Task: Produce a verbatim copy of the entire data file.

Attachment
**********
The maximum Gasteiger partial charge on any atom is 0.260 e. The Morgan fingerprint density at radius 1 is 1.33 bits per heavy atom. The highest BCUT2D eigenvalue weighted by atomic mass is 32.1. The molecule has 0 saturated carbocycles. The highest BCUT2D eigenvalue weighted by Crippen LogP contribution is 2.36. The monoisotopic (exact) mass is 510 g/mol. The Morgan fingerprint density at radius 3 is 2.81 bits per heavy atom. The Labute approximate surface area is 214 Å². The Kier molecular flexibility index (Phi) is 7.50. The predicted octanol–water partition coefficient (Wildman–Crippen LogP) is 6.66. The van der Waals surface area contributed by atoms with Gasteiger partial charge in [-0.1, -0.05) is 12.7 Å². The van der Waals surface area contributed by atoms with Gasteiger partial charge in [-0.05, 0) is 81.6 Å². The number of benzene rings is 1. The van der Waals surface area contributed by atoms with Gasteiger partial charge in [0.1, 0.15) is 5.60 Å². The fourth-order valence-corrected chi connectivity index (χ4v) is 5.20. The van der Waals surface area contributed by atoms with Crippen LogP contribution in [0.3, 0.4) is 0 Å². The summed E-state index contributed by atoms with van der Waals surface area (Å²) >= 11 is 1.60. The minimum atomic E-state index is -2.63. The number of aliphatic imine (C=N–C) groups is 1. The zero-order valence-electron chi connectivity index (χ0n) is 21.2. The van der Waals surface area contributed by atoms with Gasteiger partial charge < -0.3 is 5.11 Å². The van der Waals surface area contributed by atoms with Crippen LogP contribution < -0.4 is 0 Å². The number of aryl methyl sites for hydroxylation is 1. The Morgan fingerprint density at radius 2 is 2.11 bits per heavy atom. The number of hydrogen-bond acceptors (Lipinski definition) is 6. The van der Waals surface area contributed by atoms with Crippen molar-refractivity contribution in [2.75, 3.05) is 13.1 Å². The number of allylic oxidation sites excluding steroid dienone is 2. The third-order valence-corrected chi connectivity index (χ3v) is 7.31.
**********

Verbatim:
The maximum Gasteiger partial charge on any atom is 0.260 e. The Morgan fingerprint density at radius 1 is 1.33 bits per heavy atom. The highest BCUT2D eigenvalue weighted by atomic mass is 32.1. The molecule has 0 saturated carbocycles. The highest BCUT2D eigenvalue weighted by Crippen LogP contribution is 2.36. The monoisotopic (exact) mass is 510 g/mol. The Morgan fingerprint density at radius 3 is 2.81 bits per heavy atom. The Labute approximate surface area is 214 Å². The Kier molecular flexibility index (Phi) is 7.50. The predicted octanol–water partition coefficient (Wildman–Crippen LogP) is 6.66. The van der Waals surface area contributed by atoms with Gasteiger partial charge in [-0.1, -0.05) is 12.7 Å². The van der Waals surface area contributed by atoms with Gasteiger partial charge in [-0.05, 0) is 81.6 Å². The number of benzene rings is 1. The van der Waals surface area contributed by atoms with Gasteiger partial charge in [0.1, 0.15) is 5.60 Å². The fourth-order valence-corrected chi connectivity index (χ4v) is 5.20. The van der Waals surface area contributed by atoms with Crippen LogP contribution in [0.3, 0.4) is 0 Å². The summed E-state index contributed by atoms with van der Waals surface area (Å²) >= 11 is 1.60. The minimum atomic E-state index is -2.63. The number of aliphatic imine (C=N–C) groups is 1. The zero-order valence-electron chi connectivity index (χ0n) is 21.2. The van der Waals surface area contributed by atoms with Gasteiger partial charge < -0.3 is 5.11 Å². The van der Waals surface area contributed by atoms with Crippen LogP contribution < -0.4 is 0 Å². The number of aryl methyl sites for hydroxylation is 1. The Morgan fingerprint density at radius 2 is 2.11 bits per heavy atom. The number of hydrogen-bond acceptors (Lipinski definition) is 6. The van der Waals surface area contributed by atoms with Crippen molar-refractivity contribution in [2.75, 3.05) is 13.1 Å². The number of allylic oxidation sites excluding steroid dienone is 2. The third-order valence-corrected chi connectivity index (χ3v) is 7.31.